Carnival on Modern Liberty #8

Welcome to the 8th edition of the Carnival on Modern Liberty.

We’ll start of with David Mery, who wrote an article in The Register noting how hard it is for an innocent person to get their details removed from the DNA database. Oh, and by the way, the UK is in contravention of a ruling by the European Court of Human Rights.

Jeonard Cook points us to an Internet service that purports to tell you who an unlisted phone number belongs to. It only works for US numbers, however.

James Hammerton posts a personal view on The Convention on Modern Liberty:

People will have come away better informed about the issues, with contacts who can help in campaigning on the issues, and with ideas for what to do next. The Convention has also set up a social networking site to enable people to keep in touch with each other, discuss, debate and plan how to take things forward.

So the Convention has succeeded in raising awareness, generating debate and putting like minded people in touch with each other. It has even contributed to raising opposition to a specific erosion of privacy, namely the data sharing clauses mentioned above. This is all to the credit of those involved and is an achievement to be proud of.

However if the Convention is truly to be the turning point I hope for, much more will need to happen. The erosion of liberties has to stop and be reversed. In other words, we need to persuade both present and future politicians that eroding liberties is a Bad Idea, one that is liable to lose elections for them. And we need to do so whilst we still have a sufficient freedoms left to be able to campaign and to be able to vote. As David Davis said, by the time Britain becomes a police state, it will be too late.

Myles O’Neill has written an article — muddled in my opinion — about Open Source. Unfortunately he appears not to know the meaning of that term.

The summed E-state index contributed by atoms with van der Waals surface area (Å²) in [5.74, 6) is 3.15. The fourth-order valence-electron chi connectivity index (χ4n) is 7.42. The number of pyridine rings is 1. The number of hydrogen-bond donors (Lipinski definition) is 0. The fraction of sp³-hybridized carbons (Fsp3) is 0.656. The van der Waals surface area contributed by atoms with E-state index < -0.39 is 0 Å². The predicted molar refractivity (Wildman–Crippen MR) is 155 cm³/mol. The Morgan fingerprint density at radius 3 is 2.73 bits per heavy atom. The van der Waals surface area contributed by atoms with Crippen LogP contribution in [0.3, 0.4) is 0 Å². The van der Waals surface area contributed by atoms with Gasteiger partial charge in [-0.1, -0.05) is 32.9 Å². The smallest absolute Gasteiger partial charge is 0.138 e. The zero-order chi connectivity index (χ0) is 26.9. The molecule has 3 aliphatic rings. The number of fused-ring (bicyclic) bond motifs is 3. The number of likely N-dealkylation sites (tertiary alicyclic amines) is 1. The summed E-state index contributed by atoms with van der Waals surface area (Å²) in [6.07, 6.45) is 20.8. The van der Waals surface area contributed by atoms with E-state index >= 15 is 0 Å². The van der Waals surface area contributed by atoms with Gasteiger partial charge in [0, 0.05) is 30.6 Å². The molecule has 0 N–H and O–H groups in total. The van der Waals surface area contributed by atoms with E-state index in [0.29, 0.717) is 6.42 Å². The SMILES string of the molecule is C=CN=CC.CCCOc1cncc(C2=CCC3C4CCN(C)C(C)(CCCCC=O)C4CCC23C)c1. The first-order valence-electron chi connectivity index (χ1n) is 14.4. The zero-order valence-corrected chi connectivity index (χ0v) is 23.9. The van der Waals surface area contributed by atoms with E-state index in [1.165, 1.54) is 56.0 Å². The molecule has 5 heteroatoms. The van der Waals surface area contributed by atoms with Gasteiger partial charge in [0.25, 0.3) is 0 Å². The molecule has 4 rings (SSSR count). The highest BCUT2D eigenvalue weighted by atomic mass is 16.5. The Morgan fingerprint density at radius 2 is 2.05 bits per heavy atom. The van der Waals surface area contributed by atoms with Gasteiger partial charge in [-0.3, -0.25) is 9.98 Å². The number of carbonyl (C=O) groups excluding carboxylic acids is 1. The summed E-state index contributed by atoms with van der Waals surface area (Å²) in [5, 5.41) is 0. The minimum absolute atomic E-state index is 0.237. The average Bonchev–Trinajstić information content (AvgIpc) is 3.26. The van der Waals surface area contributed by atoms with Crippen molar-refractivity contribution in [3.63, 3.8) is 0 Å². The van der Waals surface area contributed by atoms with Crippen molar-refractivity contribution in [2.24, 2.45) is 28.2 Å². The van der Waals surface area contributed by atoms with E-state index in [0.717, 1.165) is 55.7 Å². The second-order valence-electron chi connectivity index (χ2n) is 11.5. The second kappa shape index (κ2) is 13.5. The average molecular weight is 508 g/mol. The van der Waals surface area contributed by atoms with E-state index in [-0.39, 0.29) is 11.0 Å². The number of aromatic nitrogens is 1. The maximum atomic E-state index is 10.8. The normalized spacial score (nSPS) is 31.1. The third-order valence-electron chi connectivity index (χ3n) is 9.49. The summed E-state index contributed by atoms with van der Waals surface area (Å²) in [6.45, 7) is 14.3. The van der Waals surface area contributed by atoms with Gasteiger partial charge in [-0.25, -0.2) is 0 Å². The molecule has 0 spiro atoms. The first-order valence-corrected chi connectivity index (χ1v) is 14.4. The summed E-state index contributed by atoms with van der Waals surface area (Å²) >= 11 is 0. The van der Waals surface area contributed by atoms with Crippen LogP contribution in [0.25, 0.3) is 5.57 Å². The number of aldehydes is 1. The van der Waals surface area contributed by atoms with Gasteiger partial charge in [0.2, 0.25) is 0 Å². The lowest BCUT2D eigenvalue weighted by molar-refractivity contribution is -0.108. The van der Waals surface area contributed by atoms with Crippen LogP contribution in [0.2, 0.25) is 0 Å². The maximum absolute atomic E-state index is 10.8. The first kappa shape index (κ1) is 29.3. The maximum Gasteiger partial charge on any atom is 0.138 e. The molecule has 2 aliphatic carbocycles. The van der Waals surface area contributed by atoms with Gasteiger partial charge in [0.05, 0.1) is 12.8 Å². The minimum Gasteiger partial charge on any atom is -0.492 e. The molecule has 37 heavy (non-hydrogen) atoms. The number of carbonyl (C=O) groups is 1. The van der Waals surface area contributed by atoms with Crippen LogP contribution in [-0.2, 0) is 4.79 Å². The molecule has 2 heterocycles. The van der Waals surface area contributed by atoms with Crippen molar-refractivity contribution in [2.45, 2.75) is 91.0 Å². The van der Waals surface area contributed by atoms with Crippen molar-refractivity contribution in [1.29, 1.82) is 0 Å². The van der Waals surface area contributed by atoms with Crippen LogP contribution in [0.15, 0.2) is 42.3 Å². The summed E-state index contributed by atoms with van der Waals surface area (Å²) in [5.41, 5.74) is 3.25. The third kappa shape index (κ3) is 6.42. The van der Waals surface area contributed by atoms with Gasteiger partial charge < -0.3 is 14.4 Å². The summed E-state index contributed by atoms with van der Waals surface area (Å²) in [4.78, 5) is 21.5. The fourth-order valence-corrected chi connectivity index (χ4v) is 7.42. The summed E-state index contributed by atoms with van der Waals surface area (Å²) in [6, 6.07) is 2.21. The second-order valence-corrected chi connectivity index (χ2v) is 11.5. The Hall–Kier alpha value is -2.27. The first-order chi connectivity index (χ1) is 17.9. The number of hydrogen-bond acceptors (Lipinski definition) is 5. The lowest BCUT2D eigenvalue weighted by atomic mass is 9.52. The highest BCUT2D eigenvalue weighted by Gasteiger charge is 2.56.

Con Underground writes about amateur (and amateurish) political protestors.

Jeeves at World Is My Country discusses critics of the civil liberties movement. Sample:

2 – Only white middle class people are worried about this, real people (ie. decent hard working families) aren’t interested in all this liberty nonsense as they live miserable lives constantly threatened by drug addicts, immigrants and anti-social youths armed with knives or worse

Here we have to go back to Jack Straw again with a contradiction of his earlier point. This argument comes from his blog to his Blackburn constituents who he perceives to be made up of ‘real people’ (decent hard working families) probably because its up north and he can’t get green tea in his constituency office. This argument tries to paint the civil liberties lobby as lofty middle class intellectuals who have never stepped foot in a pub and are making their arguments based on some obscure Victorian political philosophy, because we haven’t had a break in at our country retreat since that time we got sozzled and lost our keys.

Ezra Swerdlow at Rough Fractals thinks the current economic crisis presents an opportunity for change in America:

Not since the sixties has there been the opportunity for such a far-reaching and essential look at our social arrangements, our economic system, and our political process. Since Reagan, who brilliantly took the country so far right that centrist democrats like Clinton looked like progressive visionaries, a truly progressive agenda has been totally on the margin.

Sunder Katwala asks How liberal are the Conservatives?

And that’s it for this week. If you want to nominate a post for next week’s Carnival on Modern Liberty, use the online form.

This entry was posted in blogs, Britain, censorship, digital rights, human rights, open source, society, war on civil liberties and tagged . Bookmark the permalink.

One Response to Carnival on Modern Liberty #8

  1. Pingback: Quaequam Blog! » Carnival on Modern Liberty #8

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